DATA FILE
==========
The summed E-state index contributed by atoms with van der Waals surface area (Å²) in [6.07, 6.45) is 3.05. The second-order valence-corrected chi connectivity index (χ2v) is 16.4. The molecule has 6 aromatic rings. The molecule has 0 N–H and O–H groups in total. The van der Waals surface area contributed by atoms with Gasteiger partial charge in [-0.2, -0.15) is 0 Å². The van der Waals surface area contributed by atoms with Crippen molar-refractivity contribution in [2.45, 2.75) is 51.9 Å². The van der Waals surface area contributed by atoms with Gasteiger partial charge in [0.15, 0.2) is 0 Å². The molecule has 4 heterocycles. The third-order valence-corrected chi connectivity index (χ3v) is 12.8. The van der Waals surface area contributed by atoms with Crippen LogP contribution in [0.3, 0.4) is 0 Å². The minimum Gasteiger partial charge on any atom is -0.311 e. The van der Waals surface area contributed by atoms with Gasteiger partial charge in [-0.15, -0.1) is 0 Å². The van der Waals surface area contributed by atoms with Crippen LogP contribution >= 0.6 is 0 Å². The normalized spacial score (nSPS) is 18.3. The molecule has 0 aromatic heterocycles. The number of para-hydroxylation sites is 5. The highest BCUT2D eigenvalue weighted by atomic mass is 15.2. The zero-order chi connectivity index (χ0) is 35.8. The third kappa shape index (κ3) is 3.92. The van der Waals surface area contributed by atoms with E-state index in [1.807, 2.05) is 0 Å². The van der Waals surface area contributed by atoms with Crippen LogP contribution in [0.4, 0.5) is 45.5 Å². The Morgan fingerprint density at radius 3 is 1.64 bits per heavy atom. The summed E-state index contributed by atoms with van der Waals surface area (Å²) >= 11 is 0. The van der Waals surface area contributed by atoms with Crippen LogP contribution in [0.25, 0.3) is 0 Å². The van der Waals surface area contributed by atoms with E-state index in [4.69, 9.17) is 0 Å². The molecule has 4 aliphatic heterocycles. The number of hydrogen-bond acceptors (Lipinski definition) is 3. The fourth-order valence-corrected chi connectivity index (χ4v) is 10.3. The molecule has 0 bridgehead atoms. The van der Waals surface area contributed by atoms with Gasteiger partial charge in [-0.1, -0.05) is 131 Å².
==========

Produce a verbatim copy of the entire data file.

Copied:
The summed E-state index contributed by atoms with van der Waals surface area (Å²) in [6.07, 6.45) is 3.05. The second-order valence-corrected chi connectivity index (χ2v) is 16.4. The molecule has 6 aromatic rings. The molecule has 0 N–H and O–H groups in total. The van der Waals surface area contributed by atoms with Gasteiger partial charge in [-0.2, -0.15) is 0 Å². The van der Waals surface area contributed by atoms with Crippen molar-refractivity contribution in [2.45, 2.75) is 51.9 Å². The van der Waals surface area contributed by atoms with Gasteiger partial charge in [0.15, 0.2) is 0 Å². The molecule has 4 heterocycles. The third-order valence-corrected chi connectivity index (χ3v) is 12.8. The van der Waals surface area contributed by atoms with Crippen LogP contribution in [0.3, 0.4) is 0 Å². The minimum Gasteiger partial charge on any atom is -0.311 e. The van der Waals surface area contributed by atoms with Gasteiger partial charge in [-0.15, -0.1) is 0 Å². The van der Waals surface area contributed by atoms with Crippen LogP contribution >= 0.6 is 0 Å². The normalized spacial score (nSPS) is 18.3. The molecule has 0 aromatic heterocycles. The number of para-hydroxylation sites is 5. The highest BCUT2D eigenvalue weighted by atomic mass is 15.2. The zero-order chi connectivity index (χ0) is 35.8. The third kappa shape index (κ3) is 3.92. The van der Waals surface area contributed by atoms with E-state index in [1.807, 2.05) is 0 Å². The van der Waals surface area contributed by atoms with Crippen LogP contribution in [0.4, 0.5) is 45.5 Å². The Morgan fingerprint density at radius 3 is 1.64 bits per heavy atom. The summed E-state index contributed by atoms with van der Waals surface area (Å²) >= 11 is 0. The van der Waals surface area contributed by atoms with Crippen LogP contribution in [0.25, 0.3) is 0 Å². The van der Waals surface area contributed by atoms with E-state index in [4.69, 9.17) is 0 Å². The molecule has 4 aliphatic heterocycles. The number of hydrogen-bond acceptors (Lipinski definition) is 3. The fourth-order valence-corrected chi connectivity index (χ4v) is 10.3. The molecule has 0 bridgehead atoms. The van der Waals surface area contributed by atoms with Gasteiger partial charge in [-0.1, -0.05) is 131 Å².